Official poster for Le Trésor de Notre-Dame de Paris des Origines à Viollet-le-Duc Louvre Museum
History,  Museum exhibitions,  Notre-Dame de Paris

Remarkable Notre-Dame Treasures at the Louvre

How does one modernize thirteenth century designs? Hold a competition. Little did Eugène Viollet-le-Duc know when he sketched the sacking of the archbishop’s residence in 1831 that he and a partner, Jean-Baptiste Lassus would win a competition in 1843 to restore Notre-Dame de Paris and its treasury.

For a very short time, while twenty-first century restoration work continues on the cathedral of Paris, historical treasures are being stored at the Louvre Museum. The current exhibition at the Louvre ‘The Treasury of Notre-Dame Cathedral: from its Origins to Viollet-le-Duc’  showcases at least 120 of those treasures, and runs until January 29, 2024. It puts into context the treasury’s history from its origins in the Middle Ages through the Second Empire in the mid 1800s. In a few small rooms of the Louvre Museum, my eyes marveled at the intricate jewels of craftsmanship that were saved from the 2019 fire.

What I loved was the detail of the work. I had to go through the exhibit twice, look at the catalog, see what I had missed and go back and look at the objects again. The treasury history is fascinating because I initially only thought about Viollet-le-Duc. The exhibit puts the timeline of the cathedral’s history into perspective.

The exhibition ticket is free, but must be reserved for time-stamped entry. The ticket is separate from the regular Louvre Museum entrance ticket.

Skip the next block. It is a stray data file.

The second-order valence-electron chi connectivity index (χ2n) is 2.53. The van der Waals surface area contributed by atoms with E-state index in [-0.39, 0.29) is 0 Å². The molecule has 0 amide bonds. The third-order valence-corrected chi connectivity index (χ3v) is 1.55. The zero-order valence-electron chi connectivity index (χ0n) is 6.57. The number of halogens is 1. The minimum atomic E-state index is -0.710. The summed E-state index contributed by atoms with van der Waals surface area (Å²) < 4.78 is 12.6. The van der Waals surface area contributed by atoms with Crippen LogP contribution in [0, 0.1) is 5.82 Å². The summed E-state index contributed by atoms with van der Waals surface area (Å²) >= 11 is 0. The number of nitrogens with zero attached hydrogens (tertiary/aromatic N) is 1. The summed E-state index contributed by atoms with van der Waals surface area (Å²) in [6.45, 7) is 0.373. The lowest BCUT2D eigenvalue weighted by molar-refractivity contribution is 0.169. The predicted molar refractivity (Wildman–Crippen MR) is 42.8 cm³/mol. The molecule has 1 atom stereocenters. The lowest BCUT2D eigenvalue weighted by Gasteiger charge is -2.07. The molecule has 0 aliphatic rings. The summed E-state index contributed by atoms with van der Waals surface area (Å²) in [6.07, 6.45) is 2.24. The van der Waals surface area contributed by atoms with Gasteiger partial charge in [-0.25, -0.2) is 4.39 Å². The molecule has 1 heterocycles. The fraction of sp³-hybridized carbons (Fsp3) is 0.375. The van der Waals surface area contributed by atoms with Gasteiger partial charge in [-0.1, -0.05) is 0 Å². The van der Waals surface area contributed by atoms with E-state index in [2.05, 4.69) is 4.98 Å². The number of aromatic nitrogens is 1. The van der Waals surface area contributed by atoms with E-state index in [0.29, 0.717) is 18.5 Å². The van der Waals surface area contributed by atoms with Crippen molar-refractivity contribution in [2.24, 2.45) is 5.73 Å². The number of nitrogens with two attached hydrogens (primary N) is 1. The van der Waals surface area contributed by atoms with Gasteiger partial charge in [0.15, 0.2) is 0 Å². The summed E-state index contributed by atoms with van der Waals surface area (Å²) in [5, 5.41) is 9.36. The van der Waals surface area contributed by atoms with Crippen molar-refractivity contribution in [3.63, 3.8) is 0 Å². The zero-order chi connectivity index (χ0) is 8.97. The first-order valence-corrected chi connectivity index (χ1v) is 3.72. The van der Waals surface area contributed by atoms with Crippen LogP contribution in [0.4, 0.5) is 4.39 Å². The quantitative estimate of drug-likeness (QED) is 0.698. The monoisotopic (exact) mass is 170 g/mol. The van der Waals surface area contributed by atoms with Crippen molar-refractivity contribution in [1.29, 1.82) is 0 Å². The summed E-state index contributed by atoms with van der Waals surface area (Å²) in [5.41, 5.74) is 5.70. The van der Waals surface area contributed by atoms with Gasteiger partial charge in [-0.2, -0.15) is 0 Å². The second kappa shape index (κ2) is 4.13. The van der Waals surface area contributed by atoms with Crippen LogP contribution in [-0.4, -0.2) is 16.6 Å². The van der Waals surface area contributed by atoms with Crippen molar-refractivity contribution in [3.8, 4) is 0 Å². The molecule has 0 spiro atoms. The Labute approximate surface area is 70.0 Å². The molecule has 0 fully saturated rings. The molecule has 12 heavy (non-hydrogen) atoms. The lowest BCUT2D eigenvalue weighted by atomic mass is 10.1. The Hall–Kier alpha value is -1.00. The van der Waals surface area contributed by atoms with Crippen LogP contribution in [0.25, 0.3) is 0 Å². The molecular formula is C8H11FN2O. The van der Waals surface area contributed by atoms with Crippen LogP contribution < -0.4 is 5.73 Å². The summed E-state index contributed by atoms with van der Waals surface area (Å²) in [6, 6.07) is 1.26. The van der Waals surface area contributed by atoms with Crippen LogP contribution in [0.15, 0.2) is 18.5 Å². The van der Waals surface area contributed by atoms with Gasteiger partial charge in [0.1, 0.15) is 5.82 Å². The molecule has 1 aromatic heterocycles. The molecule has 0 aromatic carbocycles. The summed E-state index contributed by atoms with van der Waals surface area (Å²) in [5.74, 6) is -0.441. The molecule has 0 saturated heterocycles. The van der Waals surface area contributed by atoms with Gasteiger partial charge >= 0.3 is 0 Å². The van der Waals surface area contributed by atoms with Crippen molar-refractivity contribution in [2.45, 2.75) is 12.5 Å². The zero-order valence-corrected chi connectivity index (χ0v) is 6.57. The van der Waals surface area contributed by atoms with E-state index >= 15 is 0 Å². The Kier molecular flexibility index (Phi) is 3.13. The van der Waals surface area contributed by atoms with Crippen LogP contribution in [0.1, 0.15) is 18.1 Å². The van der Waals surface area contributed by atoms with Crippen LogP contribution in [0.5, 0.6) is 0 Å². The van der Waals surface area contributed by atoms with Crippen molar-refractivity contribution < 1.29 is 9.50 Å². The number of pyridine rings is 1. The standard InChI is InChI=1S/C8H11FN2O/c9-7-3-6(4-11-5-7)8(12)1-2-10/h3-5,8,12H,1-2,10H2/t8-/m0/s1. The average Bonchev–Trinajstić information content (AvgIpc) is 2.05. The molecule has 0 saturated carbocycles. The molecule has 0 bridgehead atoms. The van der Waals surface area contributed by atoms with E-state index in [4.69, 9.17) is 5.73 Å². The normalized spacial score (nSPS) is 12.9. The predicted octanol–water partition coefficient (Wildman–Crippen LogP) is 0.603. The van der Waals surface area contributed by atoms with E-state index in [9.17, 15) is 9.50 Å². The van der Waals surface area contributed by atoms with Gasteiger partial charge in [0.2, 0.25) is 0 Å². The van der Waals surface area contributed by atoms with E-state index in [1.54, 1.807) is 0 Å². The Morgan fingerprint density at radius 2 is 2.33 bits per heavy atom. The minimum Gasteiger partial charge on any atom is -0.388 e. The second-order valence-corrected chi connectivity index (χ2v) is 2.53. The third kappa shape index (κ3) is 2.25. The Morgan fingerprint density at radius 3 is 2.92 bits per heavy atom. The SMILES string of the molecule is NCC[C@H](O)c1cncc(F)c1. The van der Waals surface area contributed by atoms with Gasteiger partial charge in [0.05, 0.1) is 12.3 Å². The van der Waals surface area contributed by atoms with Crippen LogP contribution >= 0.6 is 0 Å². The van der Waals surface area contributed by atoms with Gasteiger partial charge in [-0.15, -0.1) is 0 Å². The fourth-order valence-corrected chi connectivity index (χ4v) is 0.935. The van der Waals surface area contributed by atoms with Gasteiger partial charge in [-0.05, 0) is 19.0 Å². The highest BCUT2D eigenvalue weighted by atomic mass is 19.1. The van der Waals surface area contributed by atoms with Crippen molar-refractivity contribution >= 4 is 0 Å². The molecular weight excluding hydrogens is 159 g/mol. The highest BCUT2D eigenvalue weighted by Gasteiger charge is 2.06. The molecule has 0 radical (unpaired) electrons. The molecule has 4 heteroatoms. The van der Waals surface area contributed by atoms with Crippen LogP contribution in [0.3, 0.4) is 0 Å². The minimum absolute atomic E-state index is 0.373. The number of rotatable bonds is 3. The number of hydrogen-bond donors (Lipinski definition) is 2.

Stories Behind the Treasury Story

Magazines connaissance des arts Dossiers de l'Art magazines for Le Trésor de Notre-Dame de Paris, Louvre Museum exhibition

Two of the exhibition’s magazines, “Connaissance des Arts” and “Dossiers de l’Art” are full of background, history and close up photos. They are a must-have souvenir. The publications are in French, but you can use a translation app on your phone to read the stories. The two Press Releases in English contain many facts and history that help tie together this retrospective. This is an exhibition worth the visit when you go the Louvre Museum.

Viollet-le-Duc's sketch of the 1831 sacking and looting of the archbishops residence and offices. Louvre Museum exhibition

An 1831 drawing in the exhibition by Viollet-le-Duc shows that he was already attentive to Notre-Dame de Paris and its perils before he became the cathedral’s neo-Gothic restorer. He and Lassus won the 1843 competition to restore the cathedral. They would not only restore the cathedral, but reconstruct the treasury sacristy and reinterpret the treasures updating the 13th century medieval style.

He updated liturgical furniture and reliquaries in the new “revival gothic” style. The sculptor Jean Alexandre Chertier and the goldsmith Placide Poussielgue-Rusand interpreted Viollet-le-Duc’s designs. Some of the most beautiful objects are: the reliquary for the crown of thorns, the reliquary for the cross, the bust of Saint Louis and the dove for the holy oils.

In the Tracks of its History